Joint Duke-UNC Middle East studies program in hot water over biased curriculum
Back to school
The Department of Education has given the program until Sunday to propose reforms
The U.S. Department of Education blasted a joint Middle Eastern studies program between the University of North Carolina and Duke University for providing a biased curriculum to students. The department ordered UNC’s vice chancellor for research to provide an updated curriculum for the Duke-UNC Consortium for Middle East Studies (CEMS) in order for the program to retain its federal funding.
Written warning: The letter, sent by Department of Education Assistant Secretary for Postsecondary Education Robert King, warned that the school was potentially in violation of Title VI of the Higher Education Act of 1965. “Congress authorizes grants to protect the security, stability, and economic vitality of the United States by teaching American students the foreign languages and cultural competencies required to develop a pool of experts to meet our national needs,” he wrote.
Uneven emphasis: The letter flagged several areas of concern about the consortium, noting that the Duke-UNC CEMS curriculum “lack[s] balance as it offers very few, if any, programs focused on the historic discrimination faced by, and current circumstances of, religious minorities in the Middle East.” King flags the “considerable emphasis placed on the understanding the positive aspects of Islam, while there is an absolute absence of any similar focus on the positive aspects of Christianity, Judaism, or any other religion or belief system in the Middle East.”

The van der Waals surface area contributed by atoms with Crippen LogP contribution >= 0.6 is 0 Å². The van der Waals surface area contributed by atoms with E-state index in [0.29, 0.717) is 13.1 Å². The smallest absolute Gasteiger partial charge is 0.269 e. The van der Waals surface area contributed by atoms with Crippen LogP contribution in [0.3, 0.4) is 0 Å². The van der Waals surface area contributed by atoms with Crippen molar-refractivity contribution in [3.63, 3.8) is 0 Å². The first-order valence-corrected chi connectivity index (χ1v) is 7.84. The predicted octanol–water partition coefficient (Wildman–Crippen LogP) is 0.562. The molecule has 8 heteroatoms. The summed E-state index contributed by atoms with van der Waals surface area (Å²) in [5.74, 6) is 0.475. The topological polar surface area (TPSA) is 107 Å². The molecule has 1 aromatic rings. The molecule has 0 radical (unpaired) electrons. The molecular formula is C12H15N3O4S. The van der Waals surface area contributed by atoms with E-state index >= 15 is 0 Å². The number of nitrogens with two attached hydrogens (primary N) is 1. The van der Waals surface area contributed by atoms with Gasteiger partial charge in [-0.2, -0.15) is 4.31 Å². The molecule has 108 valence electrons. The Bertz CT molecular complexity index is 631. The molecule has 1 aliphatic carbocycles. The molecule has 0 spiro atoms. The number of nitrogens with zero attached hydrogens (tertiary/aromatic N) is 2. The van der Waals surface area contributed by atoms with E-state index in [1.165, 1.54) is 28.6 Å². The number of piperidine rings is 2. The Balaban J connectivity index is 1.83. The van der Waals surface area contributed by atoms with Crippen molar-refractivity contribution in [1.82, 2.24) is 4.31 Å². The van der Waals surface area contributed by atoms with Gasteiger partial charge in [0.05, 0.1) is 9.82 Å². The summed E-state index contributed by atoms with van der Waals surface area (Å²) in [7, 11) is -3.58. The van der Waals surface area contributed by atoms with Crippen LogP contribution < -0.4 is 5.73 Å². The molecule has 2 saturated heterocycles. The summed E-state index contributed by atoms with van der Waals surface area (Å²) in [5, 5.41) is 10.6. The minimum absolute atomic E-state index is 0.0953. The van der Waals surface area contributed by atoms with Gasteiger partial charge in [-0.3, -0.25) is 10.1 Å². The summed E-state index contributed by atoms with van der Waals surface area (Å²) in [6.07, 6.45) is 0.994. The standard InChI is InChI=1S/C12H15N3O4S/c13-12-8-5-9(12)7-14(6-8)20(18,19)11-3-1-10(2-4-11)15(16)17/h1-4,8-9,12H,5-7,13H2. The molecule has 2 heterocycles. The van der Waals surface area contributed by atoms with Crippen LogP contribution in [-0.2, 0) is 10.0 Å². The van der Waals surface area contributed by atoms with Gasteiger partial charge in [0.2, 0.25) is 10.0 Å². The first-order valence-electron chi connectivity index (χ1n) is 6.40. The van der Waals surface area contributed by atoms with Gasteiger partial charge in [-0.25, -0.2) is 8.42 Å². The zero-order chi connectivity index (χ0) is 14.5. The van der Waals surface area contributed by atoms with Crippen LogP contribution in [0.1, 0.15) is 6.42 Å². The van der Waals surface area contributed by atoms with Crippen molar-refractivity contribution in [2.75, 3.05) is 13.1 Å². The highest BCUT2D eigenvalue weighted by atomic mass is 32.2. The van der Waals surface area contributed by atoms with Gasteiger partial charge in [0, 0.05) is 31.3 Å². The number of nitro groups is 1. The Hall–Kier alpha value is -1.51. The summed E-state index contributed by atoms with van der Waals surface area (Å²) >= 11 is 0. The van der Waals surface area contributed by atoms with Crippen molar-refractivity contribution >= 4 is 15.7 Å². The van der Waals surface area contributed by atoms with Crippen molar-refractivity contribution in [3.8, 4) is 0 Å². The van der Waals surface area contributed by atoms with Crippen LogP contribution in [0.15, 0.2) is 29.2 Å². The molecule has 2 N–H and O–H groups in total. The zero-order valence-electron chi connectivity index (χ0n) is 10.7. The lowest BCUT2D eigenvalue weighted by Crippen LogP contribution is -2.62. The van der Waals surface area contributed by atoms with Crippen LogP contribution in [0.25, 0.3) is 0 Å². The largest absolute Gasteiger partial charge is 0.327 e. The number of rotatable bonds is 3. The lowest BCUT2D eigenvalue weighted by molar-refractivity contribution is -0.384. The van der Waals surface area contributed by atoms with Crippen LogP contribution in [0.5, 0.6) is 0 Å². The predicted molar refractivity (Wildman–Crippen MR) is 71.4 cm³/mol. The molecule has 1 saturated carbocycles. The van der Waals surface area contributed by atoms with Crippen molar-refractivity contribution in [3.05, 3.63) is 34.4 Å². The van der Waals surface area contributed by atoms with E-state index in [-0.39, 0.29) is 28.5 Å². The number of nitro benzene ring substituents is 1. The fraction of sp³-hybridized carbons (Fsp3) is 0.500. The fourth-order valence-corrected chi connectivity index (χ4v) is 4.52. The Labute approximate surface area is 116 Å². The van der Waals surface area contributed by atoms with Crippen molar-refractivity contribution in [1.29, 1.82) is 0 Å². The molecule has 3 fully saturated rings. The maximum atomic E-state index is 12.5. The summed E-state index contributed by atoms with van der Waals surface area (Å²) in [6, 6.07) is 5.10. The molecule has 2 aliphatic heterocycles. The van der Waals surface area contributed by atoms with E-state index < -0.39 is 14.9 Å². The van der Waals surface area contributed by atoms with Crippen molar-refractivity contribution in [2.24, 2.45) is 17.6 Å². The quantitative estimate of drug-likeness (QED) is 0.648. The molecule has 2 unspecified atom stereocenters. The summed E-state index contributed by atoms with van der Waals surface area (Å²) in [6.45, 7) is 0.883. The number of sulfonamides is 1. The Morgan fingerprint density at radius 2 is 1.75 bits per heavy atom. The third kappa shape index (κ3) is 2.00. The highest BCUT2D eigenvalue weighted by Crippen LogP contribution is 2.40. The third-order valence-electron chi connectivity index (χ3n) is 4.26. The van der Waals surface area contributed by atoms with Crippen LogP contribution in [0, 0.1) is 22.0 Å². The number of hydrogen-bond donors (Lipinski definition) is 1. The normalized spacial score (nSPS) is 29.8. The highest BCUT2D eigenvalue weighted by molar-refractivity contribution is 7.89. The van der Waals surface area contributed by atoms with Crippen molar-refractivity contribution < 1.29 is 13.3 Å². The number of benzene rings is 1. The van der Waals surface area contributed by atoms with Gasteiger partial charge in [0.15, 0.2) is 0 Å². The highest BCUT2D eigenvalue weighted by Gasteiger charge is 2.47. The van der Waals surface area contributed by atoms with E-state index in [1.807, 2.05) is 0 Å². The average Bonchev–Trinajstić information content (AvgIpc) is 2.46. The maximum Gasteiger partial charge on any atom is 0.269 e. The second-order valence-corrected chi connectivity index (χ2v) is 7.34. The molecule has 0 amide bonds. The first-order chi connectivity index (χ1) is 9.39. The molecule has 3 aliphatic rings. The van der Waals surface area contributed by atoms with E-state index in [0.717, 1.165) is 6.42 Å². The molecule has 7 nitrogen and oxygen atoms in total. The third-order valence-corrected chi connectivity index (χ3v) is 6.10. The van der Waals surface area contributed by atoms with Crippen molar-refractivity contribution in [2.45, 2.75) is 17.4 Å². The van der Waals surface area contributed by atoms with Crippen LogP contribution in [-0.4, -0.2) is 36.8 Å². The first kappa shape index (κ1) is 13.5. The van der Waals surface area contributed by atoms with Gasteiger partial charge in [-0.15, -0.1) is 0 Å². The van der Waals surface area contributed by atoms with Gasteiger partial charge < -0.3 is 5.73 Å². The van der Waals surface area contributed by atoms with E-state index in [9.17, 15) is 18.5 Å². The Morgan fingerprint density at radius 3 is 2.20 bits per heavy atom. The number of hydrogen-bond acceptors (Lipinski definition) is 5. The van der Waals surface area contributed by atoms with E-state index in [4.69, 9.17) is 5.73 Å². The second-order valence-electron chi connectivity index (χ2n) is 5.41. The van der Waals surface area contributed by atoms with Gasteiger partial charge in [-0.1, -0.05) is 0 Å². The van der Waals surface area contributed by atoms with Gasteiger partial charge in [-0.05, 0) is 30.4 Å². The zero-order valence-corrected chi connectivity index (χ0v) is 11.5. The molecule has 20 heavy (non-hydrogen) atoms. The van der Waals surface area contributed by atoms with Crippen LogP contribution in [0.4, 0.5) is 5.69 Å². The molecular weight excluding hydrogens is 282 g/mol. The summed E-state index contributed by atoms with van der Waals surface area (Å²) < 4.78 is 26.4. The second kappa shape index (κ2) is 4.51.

Weighing in: Alyza Lewin, president of the Louis D. Brandeis Center for Human Rights Under Law, tells Jewish Insider: “Title VI of the Higher Education Act (HEA) was enacted in 1965 to fund academic programs that would benefit national security by teaching students a foreign language, instructing them on international affairs, providing them with a comprehensive understanding of foreign countries, and training students for future roles in government or national security. For years, however, many university area studies programs [called National Resource Centers or NRCs] have misused these funds; as Middle Eastern Studies Centers, in particular, have become havens of biased, anti-American and anti-Israel propaganda.”
Lewin said that the DOE’s letter “suggests that the Department is at long last seriously reviewing the NRCs that receive Title VI funding and working to ensure that these federally funded programs advance the HEA’s national security goals.” The DOE demand “sends a loud and clear message to other federally funded NRCs that before they re-apply for Title VI funding, they had better be certain their programs are balanced and promote national security interests as the Higher Education Act requires.”
Background: The Duke-UNC program came under fire in the spring for a conference titled “Conflict Over Gaza: People, Politics, and Possibilities.” Reports indicate that both participants and speakers made antisemitic and anti-Israel remarks — with some of those remarks captured on film. During a performance by Palestinian rapper Tamer Nafar, the artist told the crowd, “I can’t be antisemitic alone, try it with me together” and “Think of Mel Gibson. Go that antisemitic.”
While King’s letter makes no mention of the conference, the inquiry began after Rep. George Holding (R-NC) sent a letter to Secretary of Education Betsy DeVos in April calling for a federal investigation into the program.
What’s next? The Department of Education has given UNC until Sunday to respond with a plan and timeline for bringing the program into compliance with existing laws.